Hutia te rito o te harakeke, kei hea rā te kōmako e kō?
Kī mai ki ahau, he aha te mea nui o te Ao?
Māku e kī atu, he tangata, he tangata, he tangata.
Published: Wednesday, 27 January 2016 | Rāapa, 27 Kohitātea, 2016
E mihi ārikarika ki te paepae o te amorangi, ki to tātou Matua nui i te rangi. Kororia ki tōna ingoa tapu.
E mihi ana ki ngā mate maha e takoto atu ana ki o tātou marae maha puta noa i te motu. Ngā mate o te rā, o te wiki, o te marama, o te tau, tae noa atu ki a rātou kua whetūrangitia. Haere atu rā koutou ki o Ipo Kahurangi, ki o Raukura, ki o Manutauhuia. Haere, haere, haere atu rā.
Me mihi ki a tātou katoa ngā mōrehu, ngā mahuetanga iho o rātou mā e noho nei hei tauira mo ngā uri whakatupu arā, o tātou tamariki, mokopuna, ngā rangatira o āpōpō.
Tēnā koutou, tēnā koutou, tēnā rā tātou katoa me ngā mihi o te wā Raumati ki a tātou katoa.
Welcome to the first edition of Kōkiritia for 2016. A new calendar year is our cue to enter another phase of setting and achieving goals, refreshed and rejuvenated from our summer breaks with whānau, hapū and iwi Māori.
This week sees the first significant event in the Māori calendar with the 143rd birthday of spiritual leader Wiremu Tahupōtiki Rātana at Rātana Pā.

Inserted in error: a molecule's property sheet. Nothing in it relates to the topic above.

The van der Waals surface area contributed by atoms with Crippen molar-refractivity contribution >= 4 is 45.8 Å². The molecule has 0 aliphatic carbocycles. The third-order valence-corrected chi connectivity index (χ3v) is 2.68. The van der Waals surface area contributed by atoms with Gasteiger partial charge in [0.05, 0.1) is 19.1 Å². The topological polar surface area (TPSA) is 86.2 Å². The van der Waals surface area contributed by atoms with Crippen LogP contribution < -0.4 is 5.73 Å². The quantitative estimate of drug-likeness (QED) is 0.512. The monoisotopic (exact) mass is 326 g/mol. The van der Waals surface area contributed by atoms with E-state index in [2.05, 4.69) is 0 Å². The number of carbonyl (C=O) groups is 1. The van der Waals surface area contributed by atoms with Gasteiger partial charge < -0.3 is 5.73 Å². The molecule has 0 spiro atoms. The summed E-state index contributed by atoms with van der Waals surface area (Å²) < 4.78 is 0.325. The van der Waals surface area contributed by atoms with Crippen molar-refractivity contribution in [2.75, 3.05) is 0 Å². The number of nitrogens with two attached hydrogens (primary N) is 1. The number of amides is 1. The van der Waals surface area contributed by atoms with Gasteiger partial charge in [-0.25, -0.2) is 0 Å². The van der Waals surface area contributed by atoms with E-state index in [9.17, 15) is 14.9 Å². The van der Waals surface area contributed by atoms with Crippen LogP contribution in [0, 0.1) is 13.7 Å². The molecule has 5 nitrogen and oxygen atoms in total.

The Rātana settlement, 25km from Whanganui could swell to as many at 15,000 during the week leading up to TW Rātana’s birthday on January 25, 1873.
Iwi, hapū and whānau Māori from around the motu will visit Rātana Pā to pay tribute to the faith and discuss take affecting Māori Development. People also gather to whakawhanaunga and enjoy a programme which this year focuses on young people.
This event is a forerunner to Waitangi Day – which also draws iwi, hapū and whānau Māori me tauiwi together to foster awareness of a range of take.
In time for Waitangi Day, Te Puni Kōkiri releases its bi-annual magazine Kōkiri. We include in this edition of Kōkiritia a few stories from Kōkiri 33.
In our Raumati edition, we share stories which give expression to Māori Development and our Te Puni Kōkiri work programme Whakapapa (Identity), Oranga (Wellbeing), Whairawa (Prosperity), and Whanaungatanga (Relationships).
In How the ‘Ania’s’ Got Their Way the Ranga-Bidois whanau share their story fulfilling their dream of building a papakāinga development.
Our cover story introduces Faine Maniapoto Kahia, who aspires to be the first Māori young race car driver to win Bathurst. Faine spoke to Kōkiri following the 2015 AsiaCup Series in Malaysia.
Kōkiri 33 also includes a summary of Te Ture Whenua Māori and an update on the Māori Language (Te Reo Māori) Bill.
The next edition of Kōkiri will be released at Matariki. I look forward to sharing more achievements over the next year, through Kōkiri magazine and Kōkiritia email pānui.
Kia tau ngā manaakitanga ki runga i a koutou katoa.
Ngā manaakitanga, Michelle